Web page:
New, Rare Cell Type in Lung Airways Identified as Key Carrier of CFTR Gene, Study Reports
A previously undiscovered and rare type of cell has been identified in the tissue lining the airway of the lungs and carrying high levels of the CFTR gene, the mutation of which is the underlying cause of cystic fibrosis (CF), a study reports.
While the exact role of these cells, named “ionocytes” by the researchers, in CF is still unknown, the findings from this study highlight their potential as targets for future therapeutics.
The study, “A revised airway epithelial hierarchy includes CFTR-expressing ionocytes,” was published in the journal Nature.
Lung airways are composed of different cell types, but scientists don’t know yet how the diversity of cell types is linked with diseases such as CF.
Three types of cells — basal cells, club cells, and ciliated cells — are present in higher numbers in the airways of the lungs, while another three types are much rarer – tuft, neuroendocrine, and goblet cells.
Basal and club cells act as progenitor cells, meaning they can give rise to other cell types. Tuft cells have sensory functions, while goblet cells are the main producers of mucus in the lungs. Ciliated (brush-like) cells, together with mucus, make sure invaders of the airways are pushed out.
Researchers at the Broad Institute and Harvard and Massachusetts General Hospital (MGH) tackled this cell diversity in the airways using a technique called RNA sequencing applied to single, individualized airway cells.
RNA sequencing identifies all the RNA molecules inside cells, including the so-called messenger RNAs, which carry the genetic information encoded in genes.
The team analyzed the RNA profile of tens of thousands of cells from the airway of mice. They also developed a new method, called pulse-seq, to trace the mature cells back to their cell of origin, i.e., progenitor cells.
Their findings were then validated in human samples.
This led them to the discovery of an extremely rare cell type — composing just 1 percent of all total cells — that they called “pulmonary ionocytes.”
They coined the term “ionocytes” due to the cells’ similarity to ionocytes in the gills of fish and frog skin where they’re responsible for regulating the transport of ions and hydration.
The RNA profile of the pulmonary ionocytes was markedly different from that of the other cells. One of these striking differences was the levels of CFTR gene, which were much higher than in any other cell type.
For decades, researchers thought the CFTR gene was more prominent in ciliated cells, but these new results showed that expression of the CFTR gene is localized in a cell type they didn’t even know existed — ionocytes were the source of 54.4% of the CFTR gene’s activity, compared with 1.5% for ciliated cells.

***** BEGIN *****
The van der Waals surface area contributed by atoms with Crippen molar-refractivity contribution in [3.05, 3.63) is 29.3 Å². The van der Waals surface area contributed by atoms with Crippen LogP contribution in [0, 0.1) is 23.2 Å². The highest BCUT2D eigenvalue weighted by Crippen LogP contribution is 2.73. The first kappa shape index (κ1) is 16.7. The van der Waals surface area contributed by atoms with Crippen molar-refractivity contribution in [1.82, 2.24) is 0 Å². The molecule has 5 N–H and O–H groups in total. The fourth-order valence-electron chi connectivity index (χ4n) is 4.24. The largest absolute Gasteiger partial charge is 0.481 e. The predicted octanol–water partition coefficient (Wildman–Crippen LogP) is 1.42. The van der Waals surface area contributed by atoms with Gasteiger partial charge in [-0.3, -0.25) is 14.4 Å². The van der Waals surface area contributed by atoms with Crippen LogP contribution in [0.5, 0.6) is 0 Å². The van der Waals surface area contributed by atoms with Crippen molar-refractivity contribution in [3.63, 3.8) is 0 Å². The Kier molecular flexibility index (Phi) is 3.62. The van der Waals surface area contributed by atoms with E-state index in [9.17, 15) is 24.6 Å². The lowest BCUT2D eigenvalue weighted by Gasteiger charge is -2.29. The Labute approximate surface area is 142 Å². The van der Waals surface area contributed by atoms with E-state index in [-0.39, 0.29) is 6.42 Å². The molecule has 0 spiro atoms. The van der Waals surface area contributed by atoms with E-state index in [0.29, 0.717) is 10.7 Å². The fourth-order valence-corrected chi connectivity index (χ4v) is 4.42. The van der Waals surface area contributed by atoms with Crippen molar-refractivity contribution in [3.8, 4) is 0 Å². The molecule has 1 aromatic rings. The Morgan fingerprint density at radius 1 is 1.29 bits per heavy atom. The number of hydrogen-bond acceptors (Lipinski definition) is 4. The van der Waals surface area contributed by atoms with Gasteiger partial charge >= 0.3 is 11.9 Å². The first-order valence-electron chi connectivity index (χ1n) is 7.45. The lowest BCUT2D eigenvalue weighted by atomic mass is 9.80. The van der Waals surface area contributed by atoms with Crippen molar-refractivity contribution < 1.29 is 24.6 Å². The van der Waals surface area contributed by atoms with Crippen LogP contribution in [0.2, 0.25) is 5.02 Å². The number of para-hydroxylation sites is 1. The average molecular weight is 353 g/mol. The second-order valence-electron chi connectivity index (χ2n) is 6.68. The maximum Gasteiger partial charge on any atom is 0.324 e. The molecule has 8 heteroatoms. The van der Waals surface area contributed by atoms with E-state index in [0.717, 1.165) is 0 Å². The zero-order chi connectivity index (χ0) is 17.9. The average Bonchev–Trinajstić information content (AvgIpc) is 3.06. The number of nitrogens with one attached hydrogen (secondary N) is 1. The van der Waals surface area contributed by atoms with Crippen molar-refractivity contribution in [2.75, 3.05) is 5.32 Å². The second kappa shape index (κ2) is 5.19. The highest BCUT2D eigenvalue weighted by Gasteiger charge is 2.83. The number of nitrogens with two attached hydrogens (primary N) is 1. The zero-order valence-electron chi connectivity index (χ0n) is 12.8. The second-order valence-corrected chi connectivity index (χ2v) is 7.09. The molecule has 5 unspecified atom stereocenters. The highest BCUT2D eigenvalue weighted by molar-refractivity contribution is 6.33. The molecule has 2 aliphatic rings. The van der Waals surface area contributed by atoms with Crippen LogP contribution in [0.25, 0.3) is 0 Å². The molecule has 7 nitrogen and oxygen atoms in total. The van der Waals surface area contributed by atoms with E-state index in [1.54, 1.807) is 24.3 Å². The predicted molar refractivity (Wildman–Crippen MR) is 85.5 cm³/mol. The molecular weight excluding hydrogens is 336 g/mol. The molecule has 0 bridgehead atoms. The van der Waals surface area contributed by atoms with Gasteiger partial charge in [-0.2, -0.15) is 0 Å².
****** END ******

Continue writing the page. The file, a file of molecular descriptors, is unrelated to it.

“Cystic fibrosis is an amazingly well-studied disease, and we’re still discovering completely new biology that may alter the way we approach it,” Jayaraj Rajagopal, MD, co-lead author of the study, said in a press release. “At first, we couldn’t believe that the majority of CFTR expression was located in these rare cells, but the graduate students and postdocs on this project really brought us along with their data.”
Deleting an important gene, called Foxi1, in mouse ionocytes caused an accumulation of mucus in the animals’ airways, a phenomenon also seen in animal models of CF.
While the role of the CFTR-rich ionocytes in maintaining the airway’s function and in diseases like CF still needs to be clarified, these results may help researchers design new CF therapies — for example, by using gene therapies that deliver a corrected version of the CFTR gene to the right cells.
Researchers also identified which cells in the airway epithelium express genes linked to asthma.
They found that the tuft, neuroendocrine, and ionocyte cells arise directly from a common progenitor, basal cells. They also identified a new structure, which researchers called “hillocks,” in the lung airways characterized by rapid proliferating cells. The function of these structures in the lung remains unknown.
Overall, these new findings are “already starting to drastically re-shape our understanding of airway and lung biology,” said Aviv Regev, PhD, director of the Klarman Cell Observatory and co-lead author of the study. “And, for this and other organ systems being studied at the single-cell level, we’ll have to drape everything we know on top of this new cellular diversity to understand human health and disease.”
“We’ve uncovered a whole distribution of cell types that seem to be functionally relevant. What’s more, genes associated with complex lung diseases can now be linked to specific cells that we’ve characterized. The data are starting to change the way we think about lung diseases like cystic fibrosis and asthma,” said Rajagopal, who is a physician in the Pulmonary and Critical Care Unit at MGH, associate member at the Broad Institute, and a Howard Hughes Medical Institute faculty scholar.
A team of researchers at Harvard Medical School and the Novartis Institutes for BioMedical Research, working independently, reached the same results. Their study, also published in Nature, is titled, “A single-cell atlas of the airway epithelium reveals the CFTR-rich pulmonary ionocyte.”